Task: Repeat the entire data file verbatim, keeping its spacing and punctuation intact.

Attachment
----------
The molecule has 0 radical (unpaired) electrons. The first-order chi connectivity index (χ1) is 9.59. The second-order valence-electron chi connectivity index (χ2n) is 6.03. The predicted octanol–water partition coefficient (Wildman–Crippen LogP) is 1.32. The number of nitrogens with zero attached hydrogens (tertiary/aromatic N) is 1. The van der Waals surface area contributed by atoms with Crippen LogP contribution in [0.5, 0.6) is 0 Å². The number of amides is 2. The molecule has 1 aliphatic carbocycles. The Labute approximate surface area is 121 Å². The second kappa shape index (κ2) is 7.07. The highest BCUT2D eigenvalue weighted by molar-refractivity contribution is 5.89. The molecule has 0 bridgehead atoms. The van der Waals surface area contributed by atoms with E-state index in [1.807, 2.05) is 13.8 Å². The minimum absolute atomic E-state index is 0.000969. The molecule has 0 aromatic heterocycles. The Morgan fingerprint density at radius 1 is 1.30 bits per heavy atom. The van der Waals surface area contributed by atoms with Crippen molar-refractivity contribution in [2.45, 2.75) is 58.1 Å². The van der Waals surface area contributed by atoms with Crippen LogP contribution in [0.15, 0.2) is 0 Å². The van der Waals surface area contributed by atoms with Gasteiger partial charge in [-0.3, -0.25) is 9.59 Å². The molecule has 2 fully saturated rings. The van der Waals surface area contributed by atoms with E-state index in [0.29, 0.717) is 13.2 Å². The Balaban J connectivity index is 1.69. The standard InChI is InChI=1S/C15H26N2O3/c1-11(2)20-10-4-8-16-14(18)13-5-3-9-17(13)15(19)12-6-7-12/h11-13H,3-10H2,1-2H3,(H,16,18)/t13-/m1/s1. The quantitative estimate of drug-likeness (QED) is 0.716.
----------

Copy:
The molecule has 0 radical (unpaired) electrons. The first-order chi connectivity index (χ1) is 9.59. The second-order valence-electron chi connectivity index (χ2n) is 6.03. The predicted octanol–water partition coefficient (Wildman–Crippen LogP) is 1.32. The number of nitrogens with zero attached hydrogens (tertiary/aromatic N) is 1. The van der Waals surface area contributed by atoms with Crippen LogP contribution in [0.5, 0.6) is 0 Å². The number of amides is 2. The molecule has 1 aliphatic carbocycles. The Labute approximate surface area is 121 Å². The second kappa shape index (κ2) is 7.07. The highest BCUT2D eigenvalue weighted by molar-refractivity contribution is 5.89. The molecule has 0 bridgehead atoms. The van der Waals surface area contributed by atoms with E-state index in [1.807, 2.05) is 13.8 Å². The minimum absolute atomic E-state index is 0.000969. The molecule has 0 aromatic heterocycles. The Morgan fingerprint density at radius 1 is 1.30 bits per heavy atom. The van der Waals surface area contributed by atoms with Crippen molar-refractivity contribution in [2.45, 2.75) is 58.1 Å². The van der Waals surface area contributed by atoms with Crippen LogP contribution in [0.15, 0.2) is 0 Å². The van der Waals surface area contributed by atoms with Gasteiger partial charge in [-0.3, -0.25) is 9.59 Å². The molecule has 2 fully saturated rings. The van der Waals surface area contributed by atoms with E-state index in [0.29, 0.717) is 13.2 Å². The Balaban J connectivity index is 1.69. The standard InChI is InChI=1S/C15H26N2O3/c1-11(2)20-10-4-8-16-14(18)13-5-3-9-17(13)15(19)12-6-7-12/h11-13H,3-10H2,1-2H3,(H,16,18)/t13-/m1/s1. The quantitative estimate of drug-likeness (QED) is 0.716.